The operating budget, which covers day-to-day needs, has produced surpluses in recent years, a far cry from the financial straits facing other local transit systems. However, BART’s capital budget, which covers long-term projects, has a $6 billion shortfall over the next decade. Read More
Potential cost overruns have surfaced less than two months after Muni’s Central Subway extraction project in North Beach was approved, although the agency expressed confidence it would be able to stay on budget. Read More
With a solution for repairing several dozen broken stabilizing rods potentially still months away, Bay Bridge officials conceded Wednesday that they may not meet their Labor Day weekend deadline for opening the rebuilt eastern span. Read More
People who work at San Francisco International Airport, who already receive a nice discount for taking the train to the hub, are poised to receive an even bigger break from the regional rail operator.
In 2009, BART increased its airport surcharge fee from $1.50 to $4 as part of an effort to reduce a yawning budget deficit. However, after protests, the increase was waived for SFO-based workers.
Now, as part of an effort to attract more SFO-based workers to public transit, BART and airport officials are recommending a plan to eliminate the $1.50 surcharge. Read More
Mayor Ed Lee, pedestrian safety advocates and nearly every member of the Board of Supervisors said they intend to participate in Walk to Work Day on Friday, an event billed by its organizers as the first of its kind in the nation.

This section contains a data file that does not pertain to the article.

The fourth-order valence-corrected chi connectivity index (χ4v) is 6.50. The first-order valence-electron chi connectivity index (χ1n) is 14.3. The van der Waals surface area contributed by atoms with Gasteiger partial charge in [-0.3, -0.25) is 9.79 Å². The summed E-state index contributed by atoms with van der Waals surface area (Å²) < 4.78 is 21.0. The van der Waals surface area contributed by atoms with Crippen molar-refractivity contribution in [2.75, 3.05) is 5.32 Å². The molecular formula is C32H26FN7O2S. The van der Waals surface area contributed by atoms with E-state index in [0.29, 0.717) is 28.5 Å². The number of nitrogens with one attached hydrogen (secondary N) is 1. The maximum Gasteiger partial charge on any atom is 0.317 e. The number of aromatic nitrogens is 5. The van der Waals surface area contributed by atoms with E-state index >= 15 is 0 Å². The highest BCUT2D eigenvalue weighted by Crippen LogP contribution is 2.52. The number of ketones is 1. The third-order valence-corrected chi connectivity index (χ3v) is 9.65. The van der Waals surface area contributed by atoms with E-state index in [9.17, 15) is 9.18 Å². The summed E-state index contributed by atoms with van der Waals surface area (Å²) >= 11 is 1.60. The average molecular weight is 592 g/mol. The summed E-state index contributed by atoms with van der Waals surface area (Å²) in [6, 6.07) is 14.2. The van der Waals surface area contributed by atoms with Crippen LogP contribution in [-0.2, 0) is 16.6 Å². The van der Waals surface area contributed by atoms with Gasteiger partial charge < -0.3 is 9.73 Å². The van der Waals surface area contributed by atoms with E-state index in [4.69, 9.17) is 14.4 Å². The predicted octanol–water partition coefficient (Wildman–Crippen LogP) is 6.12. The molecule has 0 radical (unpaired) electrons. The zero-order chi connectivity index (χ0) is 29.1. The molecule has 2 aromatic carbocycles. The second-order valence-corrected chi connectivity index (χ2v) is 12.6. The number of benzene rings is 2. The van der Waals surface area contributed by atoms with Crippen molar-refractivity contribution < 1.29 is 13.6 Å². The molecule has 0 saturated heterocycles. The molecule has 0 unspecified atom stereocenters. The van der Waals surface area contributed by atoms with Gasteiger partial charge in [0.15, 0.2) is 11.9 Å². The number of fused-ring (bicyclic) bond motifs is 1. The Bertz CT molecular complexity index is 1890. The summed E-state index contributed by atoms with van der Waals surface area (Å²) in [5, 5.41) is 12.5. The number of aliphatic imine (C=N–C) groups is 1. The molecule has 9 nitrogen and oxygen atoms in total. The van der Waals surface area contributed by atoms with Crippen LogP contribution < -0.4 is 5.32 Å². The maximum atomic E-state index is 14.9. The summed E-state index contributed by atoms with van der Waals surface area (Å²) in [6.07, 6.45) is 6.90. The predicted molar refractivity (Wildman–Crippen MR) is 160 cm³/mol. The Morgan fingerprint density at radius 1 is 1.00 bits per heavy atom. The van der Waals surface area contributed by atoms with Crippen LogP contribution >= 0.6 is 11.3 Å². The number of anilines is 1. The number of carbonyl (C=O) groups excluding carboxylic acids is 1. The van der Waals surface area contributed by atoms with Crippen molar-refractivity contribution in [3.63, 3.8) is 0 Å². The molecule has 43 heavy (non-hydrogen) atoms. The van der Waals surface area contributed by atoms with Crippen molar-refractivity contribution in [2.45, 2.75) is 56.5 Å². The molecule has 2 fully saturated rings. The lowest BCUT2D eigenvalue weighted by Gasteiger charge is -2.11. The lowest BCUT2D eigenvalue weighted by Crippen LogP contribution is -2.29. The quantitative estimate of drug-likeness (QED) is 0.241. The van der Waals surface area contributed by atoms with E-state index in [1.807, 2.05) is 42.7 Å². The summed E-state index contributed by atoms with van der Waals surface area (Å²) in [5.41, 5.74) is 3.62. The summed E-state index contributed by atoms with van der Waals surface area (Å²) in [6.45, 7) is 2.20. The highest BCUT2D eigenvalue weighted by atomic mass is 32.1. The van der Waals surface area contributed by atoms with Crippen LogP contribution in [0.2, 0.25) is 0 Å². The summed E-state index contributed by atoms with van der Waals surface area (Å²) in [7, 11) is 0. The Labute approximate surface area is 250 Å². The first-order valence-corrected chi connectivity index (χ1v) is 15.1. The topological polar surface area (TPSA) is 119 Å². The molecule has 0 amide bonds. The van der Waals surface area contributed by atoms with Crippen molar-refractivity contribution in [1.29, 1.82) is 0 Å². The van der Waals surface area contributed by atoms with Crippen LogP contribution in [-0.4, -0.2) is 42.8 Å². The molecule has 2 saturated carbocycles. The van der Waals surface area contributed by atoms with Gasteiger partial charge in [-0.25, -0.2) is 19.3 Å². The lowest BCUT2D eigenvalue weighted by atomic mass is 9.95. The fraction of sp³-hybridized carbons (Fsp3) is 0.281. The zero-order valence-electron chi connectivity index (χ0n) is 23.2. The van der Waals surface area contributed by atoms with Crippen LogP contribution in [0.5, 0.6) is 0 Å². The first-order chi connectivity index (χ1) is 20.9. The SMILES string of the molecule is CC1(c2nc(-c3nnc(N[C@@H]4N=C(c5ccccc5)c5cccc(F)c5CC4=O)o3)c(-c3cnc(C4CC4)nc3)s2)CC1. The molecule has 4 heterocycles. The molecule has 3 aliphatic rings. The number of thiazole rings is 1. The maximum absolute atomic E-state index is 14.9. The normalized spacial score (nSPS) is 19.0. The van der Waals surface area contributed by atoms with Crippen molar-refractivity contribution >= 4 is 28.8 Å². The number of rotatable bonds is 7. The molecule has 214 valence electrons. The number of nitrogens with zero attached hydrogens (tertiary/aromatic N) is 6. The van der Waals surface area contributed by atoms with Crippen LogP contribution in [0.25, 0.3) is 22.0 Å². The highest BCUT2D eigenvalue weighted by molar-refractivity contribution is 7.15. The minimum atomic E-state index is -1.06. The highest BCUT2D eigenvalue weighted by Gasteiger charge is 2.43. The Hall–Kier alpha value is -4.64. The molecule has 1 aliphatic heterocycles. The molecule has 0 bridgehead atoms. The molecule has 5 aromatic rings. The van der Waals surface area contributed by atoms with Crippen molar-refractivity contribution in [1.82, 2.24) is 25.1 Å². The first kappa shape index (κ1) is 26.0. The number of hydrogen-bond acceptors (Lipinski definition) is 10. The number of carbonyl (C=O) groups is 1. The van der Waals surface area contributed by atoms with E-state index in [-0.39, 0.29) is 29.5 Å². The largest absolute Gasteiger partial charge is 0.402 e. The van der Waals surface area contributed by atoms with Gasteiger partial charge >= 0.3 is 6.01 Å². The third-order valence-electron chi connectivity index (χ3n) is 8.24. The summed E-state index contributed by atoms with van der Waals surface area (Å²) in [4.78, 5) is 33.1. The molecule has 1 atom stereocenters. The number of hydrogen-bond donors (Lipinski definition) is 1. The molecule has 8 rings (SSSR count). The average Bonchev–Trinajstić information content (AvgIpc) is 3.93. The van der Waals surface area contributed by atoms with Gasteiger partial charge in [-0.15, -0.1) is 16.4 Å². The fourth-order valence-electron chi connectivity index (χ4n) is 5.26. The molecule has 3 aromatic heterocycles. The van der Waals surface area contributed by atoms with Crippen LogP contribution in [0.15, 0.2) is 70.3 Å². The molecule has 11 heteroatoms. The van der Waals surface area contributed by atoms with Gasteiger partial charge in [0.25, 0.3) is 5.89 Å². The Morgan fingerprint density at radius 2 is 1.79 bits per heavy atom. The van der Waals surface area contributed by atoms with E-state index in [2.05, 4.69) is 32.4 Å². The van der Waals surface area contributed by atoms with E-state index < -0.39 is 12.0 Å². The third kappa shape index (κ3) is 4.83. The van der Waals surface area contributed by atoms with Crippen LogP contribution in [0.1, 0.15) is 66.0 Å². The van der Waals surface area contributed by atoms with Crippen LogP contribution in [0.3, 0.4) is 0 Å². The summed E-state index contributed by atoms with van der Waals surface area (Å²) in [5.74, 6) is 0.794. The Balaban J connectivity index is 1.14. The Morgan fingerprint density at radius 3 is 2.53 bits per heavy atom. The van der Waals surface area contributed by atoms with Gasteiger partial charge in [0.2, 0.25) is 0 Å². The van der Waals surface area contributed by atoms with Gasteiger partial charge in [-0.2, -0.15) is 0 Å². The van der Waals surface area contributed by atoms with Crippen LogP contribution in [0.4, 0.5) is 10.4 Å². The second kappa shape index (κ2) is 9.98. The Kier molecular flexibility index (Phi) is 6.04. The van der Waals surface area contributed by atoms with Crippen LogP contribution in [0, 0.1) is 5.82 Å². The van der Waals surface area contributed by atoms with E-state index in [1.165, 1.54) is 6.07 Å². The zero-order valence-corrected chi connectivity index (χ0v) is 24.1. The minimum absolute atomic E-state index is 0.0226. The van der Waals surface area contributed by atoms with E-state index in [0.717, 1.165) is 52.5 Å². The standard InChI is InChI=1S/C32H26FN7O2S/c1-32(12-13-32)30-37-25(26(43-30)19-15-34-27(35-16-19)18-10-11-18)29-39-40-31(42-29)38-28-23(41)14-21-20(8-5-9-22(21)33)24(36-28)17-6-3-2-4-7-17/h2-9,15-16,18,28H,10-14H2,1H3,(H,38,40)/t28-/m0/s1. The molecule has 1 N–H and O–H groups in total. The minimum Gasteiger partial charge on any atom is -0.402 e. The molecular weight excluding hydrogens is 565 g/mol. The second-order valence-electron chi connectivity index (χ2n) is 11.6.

Lee said he will dust off his walking shoes for the event as part of a march between the Powell Street BART station and City Hall. At least nine of The City’s 11 supervisors also are expected to participate in Walk to Work Day, which is scheduled to end with a 9:30 a.m. news conference at City Hall. Read More
If the proliferation of ridesharing companies in The City is any indication, San Francisco needs to significantly increase its fleet of taxicabs to meet current demand levels.
With about 1,620 taxis currently in operation, San Francisco would be better served with an additional 680, to be phased in over the next several years, according to a long-awaited independent study released this week.
Local ridesharing companies are again being hit with cease-and-desist orders, this time from San Francisco International Airport.
Businesses such as Lyft and Sidecar — which rely on smartphone applications and independent drivers, and were recently cleared by the California Public Utilities Commission to operate within the state — have become an increasingly large presence at SFO. Unlike registered cabs and limousines, the ridesharing companies have not engaged in the permitting process to operate at the hub. Read More
Service enhancements designed to boost ridership on the struggling South San Francisco ferry line were approved Thursday.
Launched last year amid much fanfare, the ferry system — which currently carries passengers between South City and the East Bay — only averaged 175 daily boardings last month, less than half the projected total. It has a farebox recovery rate of just 8.4 percent, meaning nearly 92 percent of its $3.4 million annual operating budget is subsidized by taxpayers who don’t use the system. Read More